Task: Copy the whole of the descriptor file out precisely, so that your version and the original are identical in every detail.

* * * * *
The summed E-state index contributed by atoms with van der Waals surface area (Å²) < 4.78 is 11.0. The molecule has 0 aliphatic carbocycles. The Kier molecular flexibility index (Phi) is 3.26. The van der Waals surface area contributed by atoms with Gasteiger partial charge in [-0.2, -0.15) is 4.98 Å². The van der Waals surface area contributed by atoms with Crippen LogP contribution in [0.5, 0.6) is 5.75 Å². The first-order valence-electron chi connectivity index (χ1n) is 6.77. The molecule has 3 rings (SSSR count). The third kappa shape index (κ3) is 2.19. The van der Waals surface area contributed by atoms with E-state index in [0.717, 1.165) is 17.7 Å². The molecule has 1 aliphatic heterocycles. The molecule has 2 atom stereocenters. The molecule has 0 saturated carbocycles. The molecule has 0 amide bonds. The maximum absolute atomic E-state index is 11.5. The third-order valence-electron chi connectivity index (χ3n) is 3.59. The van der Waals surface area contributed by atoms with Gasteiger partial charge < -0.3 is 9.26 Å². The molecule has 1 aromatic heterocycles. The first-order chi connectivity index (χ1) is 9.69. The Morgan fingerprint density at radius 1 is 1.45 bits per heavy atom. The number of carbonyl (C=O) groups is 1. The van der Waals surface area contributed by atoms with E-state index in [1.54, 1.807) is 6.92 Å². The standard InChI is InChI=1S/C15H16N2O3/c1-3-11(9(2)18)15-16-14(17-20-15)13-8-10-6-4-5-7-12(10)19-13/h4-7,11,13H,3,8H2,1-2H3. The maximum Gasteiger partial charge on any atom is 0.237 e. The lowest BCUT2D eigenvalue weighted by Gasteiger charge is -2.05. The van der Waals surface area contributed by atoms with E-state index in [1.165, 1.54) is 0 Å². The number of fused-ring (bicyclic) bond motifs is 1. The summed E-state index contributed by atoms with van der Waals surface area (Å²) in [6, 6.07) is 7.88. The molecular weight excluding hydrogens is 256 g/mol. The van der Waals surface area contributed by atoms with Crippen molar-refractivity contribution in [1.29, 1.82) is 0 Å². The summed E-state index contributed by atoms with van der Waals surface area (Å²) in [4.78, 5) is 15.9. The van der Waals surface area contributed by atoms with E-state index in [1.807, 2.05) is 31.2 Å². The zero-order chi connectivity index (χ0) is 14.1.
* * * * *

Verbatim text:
The summed E-state index contributed by atoms with van der Waals surface area (Å²) < 4.78 is 11.0. The molecule has 0 aliphatic carbocycles. The Kier molecular flexibility index (Phi) is 3.26. The van der Waals surface area contributed by atoms with Gasteiger partial charge in [-0.2, -0.15) is 4.98 Å². The van der Waals surface area contributed by atoms with Crippen LogP contribution in [0.5, 0.6) is 5.75 Å². The first-order valence-electron chi connectivity index (χ1n) is 6.77. The molecule has 3 rings (SSSR count). The third kappa shape index (κ3) is 2.19. The van der Waals surface area contributed by atoms with E-state index in [0.717, 1.165) is 17.7 Å². The molecule has 1 aliphatic heterocycles. The molecule has 2 atom stereocenters. The molecule has 0 saturated carbocycles. The molecule has 0 amide bonds. The maximum absolute atomic E-state index is 11.5. The third-order valence-electron chi connectivity index (χ3n) is 3.59. The van der Waals surface area contributed by atoms with Gasteiger partial charge < -0.3 is 9.26 Å². The molecule has 1 aromatic heterocycles. The first-order chi connectivity index (χ1) is 9.69. The Morgan fingerprint density at radius 1 is 1.45 bits per heavy atom. The number of carbonyl (C=O) groups is 1. The van der Waals surface area contributed by atoms with E-state index in [1.54, 1.807) is 6.92 Å². The standard InChI is InChI=1S/C15H16N2O3/c1-3-11(9(2)18)15-16-14(17-20-15)13-8-10-6-4-5-7-12(10)19-13/h4-7,11,13H,3,8H2,1-2H3. The maximum Gasteiger partial charge on any atom is 0.237 e. The lowest BCUT2D eigenvalue weighted by Gasteiger charge is -2.05. The van der Waals surface area contributed by atoms with E-state index in [1.165, 1.54) is 0 Å². The number of fused-ring (bicyclic) bond motifs is 1. The summed E-state index contributed by atoms with van der Waals surface area (Å²) in [6, 6.07) is 7.88. The molecular weight excluding hydrogens is 256 g/mol. The van der Waals surface area contributed by atoms with Crippen molar-refractivity contribution in [1.29, 1.82) is 0 Å². The summed E-state index contributed by atoms with van der Waals surface area (Å²) in [4.78, 5) is 15.9. The van der Waals surface area contributed by atoms with E-state index in [1.807, 2.05) is 31.2 Å². The zero-order chi connectivity index (χ0) is 14.1.